meaningofstrife

Seeing the best in life's challenges

California Earthquake: Should I Worry??

on March 29, 2014

I lived in the San Francisco Bay Area from 1987 to 1993, so I have felt some earthquakes. That includes the Big One, the 1989 Loma Prieta Quake, the most dramatic one that Northern California has experienced since the 1906 quake.

My undergraduate degree is in Earth Science and I tend to be more fascinated by quakes than afraid. Most people who have lived in California for a while tend to be pretty laid-back about quakes as well. But of course it depends on how big they are and how close you are.

If you are not so familiar with earthquakes, it’s hard to get a sense of whether you should worry or not! So this is a little overview that might help ease your fears about your friends and loved ones in California.

The USGS has a great summary of sizes of quakes and how they feel. It’s worth looking at to get a sense of what different size quakes feel like. The chart describes what an earthquake would feel like to someone near the epicenter, or ground zero, if you will.   The further away from the epicenter, the less intense the quake.

Because California has so many earthquakes, building codes are such that most buildings are designed and built to withstand them. So for most, say for anything under a 6.0 and not occurring right under you, you will not have to worry about buildings collapsing or major damage. In other words, in the USGS chart, most of California will fare better than the average in that category.

When an earthquake hits other parts of the world that have older buildings, worry more. When one hits California, worry less.  If one hits in an area where earthquakes are common, worry less:  people tend to be prepared.  If one hits in an area where they are less common, worry more.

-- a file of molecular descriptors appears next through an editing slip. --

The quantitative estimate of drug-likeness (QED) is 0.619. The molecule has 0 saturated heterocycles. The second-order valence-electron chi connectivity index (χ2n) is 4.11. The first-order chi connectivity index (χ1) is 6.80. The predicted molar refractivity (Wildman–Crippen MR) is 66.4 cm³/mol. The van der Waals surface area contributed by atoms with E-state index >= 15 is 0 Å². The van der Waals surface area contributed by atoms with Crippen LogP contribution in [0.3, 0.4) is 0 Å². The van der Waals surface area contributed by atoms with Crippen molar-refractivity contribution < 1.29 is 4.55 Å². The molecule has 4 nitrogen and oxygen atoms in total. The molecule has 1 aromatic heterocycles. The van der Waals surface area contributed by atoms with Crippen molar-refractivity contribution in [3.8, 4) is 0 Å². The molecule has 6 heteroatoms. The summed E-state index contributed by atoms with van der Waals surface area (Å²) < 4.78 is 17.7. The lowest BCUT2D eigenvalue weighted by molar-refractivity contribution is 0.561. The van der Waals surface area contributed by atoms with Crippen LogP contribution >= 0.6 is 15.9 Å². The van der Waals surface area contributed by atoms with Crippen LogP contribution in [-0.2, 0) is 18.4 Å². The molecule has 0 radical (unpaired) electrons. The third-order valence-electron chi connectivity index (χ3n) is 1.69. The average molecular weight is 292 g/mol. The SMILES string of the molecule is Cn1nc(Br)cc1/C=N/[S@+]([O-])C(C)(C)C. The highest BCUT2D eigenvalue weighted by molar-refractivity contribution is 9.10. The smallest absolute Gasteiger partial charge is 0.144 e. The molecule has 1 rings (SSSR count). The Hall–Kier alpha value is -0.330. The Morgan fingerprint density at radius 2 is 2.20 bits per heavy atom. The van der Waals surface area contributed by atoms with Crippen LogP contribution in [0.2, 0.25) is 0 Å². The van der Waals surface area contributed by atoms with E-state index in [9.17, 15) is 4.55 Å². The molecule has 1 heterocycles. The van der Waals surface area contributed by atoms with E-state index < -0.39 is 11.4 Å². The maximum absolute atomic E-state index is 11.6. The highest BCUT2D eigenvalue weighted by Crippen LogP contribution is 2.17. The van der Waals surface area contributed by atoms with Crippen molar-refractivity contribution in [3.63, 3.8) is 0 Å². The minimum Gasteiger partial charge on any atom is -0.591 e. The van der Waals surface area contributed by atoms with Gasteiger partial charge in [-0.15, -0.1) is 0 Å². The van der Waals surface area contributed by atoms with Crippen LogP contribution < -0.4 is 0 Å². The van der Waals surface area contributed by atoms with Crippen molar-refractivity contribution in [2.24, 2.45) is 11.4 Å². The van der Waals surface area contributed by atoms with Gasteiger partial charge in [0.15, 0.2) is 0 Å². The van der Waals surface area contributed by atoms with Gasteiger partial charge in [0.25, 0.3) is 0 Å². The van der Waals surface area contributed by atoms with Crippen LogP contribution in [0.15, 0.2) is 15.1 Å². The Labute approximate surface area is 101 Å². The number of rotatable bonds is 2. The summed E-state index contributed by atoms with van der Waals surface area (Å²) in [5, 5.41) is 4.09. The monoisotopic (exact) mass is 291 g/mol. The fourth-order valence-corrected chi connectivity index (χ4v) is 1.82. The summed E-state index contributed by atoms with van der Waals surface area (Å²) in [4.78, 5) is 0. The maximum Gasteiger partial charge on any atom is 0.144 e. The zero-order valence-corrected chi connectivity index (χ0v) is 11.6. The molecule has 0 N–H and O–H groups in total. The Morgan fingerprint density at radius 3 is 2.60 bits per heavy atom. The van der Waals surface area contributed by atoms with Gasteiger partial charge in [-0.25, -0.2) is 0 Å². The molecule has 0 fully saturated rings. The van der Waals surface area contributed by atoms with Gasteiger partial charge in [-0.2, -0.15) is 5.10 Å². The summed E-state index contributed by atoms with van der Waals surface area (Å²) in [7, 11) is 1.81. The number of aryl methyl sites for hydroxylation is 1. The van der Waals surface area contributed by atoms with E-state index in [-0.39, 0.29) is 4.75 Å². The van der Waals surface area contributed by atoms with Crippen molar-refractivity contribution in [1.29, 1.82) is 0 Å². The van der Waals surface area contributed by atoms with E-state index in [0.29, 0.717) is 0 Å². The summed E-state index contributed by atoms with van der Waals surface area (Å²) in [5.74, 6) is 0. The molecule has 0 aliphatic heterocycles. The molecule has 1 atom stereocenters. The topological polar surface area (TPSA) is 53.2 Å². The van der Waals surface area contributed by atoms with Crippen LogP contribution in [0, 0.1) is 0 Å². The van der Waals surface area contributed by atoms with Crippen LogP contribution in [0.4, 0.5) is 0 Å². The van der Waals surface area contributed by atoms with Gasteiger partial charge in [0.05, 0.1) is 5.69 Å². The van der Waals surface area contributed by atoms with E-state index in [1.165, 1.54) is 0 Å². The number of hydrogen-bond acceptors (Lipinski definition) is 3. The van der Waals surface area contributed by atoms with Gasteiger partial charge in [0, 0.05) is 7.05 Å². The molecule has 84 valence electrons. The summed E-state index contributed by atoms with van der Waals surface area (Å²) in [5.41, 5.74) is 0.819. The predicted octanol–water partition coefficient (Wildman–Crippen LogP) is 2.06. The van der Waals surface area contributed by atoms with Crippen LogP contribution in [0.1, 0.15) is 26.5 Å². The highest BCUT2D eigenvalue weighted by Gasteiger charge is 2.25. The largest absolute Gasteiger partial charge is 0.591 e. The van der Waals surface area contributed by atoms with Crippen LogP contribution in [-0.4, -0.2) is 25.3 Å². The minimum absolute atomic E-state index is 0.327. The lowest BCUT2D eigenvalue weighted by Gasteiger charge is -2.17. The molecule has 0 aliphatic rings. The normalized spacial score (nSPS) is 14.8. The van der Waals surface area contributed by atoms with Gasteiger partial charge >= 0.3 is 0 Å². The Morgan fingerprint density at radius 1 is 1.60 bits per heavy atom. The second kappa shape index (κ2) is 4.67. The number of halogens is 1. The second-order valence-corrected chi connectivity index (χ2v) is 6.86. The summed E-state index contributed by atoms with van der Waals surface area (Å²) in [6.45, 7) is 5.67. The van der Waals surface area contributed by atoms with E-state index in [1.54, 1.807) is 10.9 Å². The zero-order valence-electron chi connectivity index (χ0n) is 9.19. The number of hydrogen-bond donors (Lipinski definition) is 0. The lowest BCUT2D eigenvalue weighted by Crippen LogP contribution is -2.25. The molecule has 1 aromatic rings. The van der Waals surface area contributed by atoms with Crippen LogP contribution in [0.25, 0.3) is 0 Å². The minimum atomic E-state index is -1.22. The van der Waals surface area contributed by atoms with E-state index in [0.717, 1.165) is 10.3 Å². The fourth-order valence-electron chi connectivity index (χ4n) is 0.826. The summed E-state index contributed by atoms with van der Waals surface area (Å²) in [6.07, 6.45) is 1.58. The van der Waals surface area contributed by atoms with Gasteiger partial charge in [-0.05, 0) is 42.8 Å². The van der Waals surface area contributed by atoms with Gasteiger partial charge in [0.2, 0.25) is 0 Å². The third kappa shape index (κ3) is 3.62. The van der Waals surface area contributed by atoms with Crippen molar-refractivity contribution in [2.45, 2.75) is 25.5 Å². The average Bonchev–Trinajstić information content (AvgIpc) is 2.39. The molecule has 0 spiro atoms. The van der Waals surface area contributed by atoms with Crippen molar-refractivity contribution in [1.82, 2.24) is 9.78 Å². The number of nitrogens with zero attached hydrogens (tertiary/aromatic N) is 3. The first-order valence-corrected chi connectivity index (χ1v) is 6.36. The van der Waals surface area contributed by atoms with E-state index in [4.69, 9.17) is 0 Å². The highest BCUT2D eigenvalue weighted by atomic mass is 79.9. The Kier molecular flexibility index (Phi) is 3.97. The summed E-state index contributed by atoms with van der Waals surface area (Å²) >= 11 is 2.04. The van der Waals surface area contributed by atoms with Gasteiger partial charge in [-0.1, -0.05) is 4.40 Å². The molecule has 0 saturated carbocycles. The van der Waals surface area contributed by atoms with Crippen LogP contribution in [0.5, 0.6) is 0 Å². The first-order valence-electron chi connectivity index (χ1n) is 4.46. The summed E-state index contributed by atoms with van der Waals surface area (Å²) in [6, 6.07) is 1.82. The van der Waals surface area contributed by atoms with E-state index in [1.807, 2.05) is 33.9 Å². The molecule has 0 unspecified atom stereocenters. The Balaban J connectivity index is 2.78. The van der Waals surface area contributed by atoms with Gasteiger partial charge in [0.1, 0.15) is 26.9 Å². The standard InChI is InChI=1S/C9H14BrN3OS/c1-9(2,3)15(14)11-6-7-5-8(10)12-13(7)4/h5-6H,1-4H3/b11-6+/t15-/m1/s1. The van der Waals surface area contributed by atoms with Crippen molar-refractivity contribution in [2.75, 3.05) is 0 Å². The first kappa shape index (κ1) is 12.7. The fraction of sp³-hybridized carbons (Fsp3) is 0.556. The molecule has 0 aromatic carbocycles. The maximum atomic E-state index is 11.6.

It’s also good to know that earthquakes can feel different, even at the same intensity. Sometimes they feel like a quick shock all at once, and other times they rumble and rattle. Then there are some where it feels like the ground is rolling like waves. It depends on the quake, if it’s shallow or deep, and it depends on the ground and rock below your feet. I have a friend who was in the Marina district in 1989, and he said he surfed down Lombard Street.

If someone lives on fill from way back, worry more. If they live on engineered fill, meaning recently developed areas, worry less. If they live on hillsides that are prone to mudslides and it has been raining a lot, worry more. If they live on flat ground, worry less.

The media doesn’t help any, because they love to sensationalize. Even in 1989, the headlines showed this. Despite the wild ride I experienced on the 18th floor of the Clorox Building in downtown Oakland, when I got home to my house, built in 1988 on engineered fill on Bay Farm Island in Alameda, nothing was broken or damaged. Yes, most of the pictures were hanging crooked and the cat was hiding. The most amazing thing was, water had sloshed out of the toilet upstairs, so the house obviously did some serious shaking. Bottom line, they know how to build them in California.

By all means, check on your friends after an earthquake and let them know you are thinking of them!  Just don’t get sucked into unnecessary fear and worry.

Hope this helps.

Here’s the copy of the front page of the paper from the day after the quake, that hangs in my basement.  FYI, the actual statistics from this source:

“This major earthquake caused 63 deaths, 3,757 injuries, and an estimated $6 billion in property damage. It was the largest earthquake to occur on the San Andreas fault since the great San Francisco earthquake in April 1906.”

 

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It’s just days later and there has been an 8.2 quake in Chile.  You might find this interesting:

 

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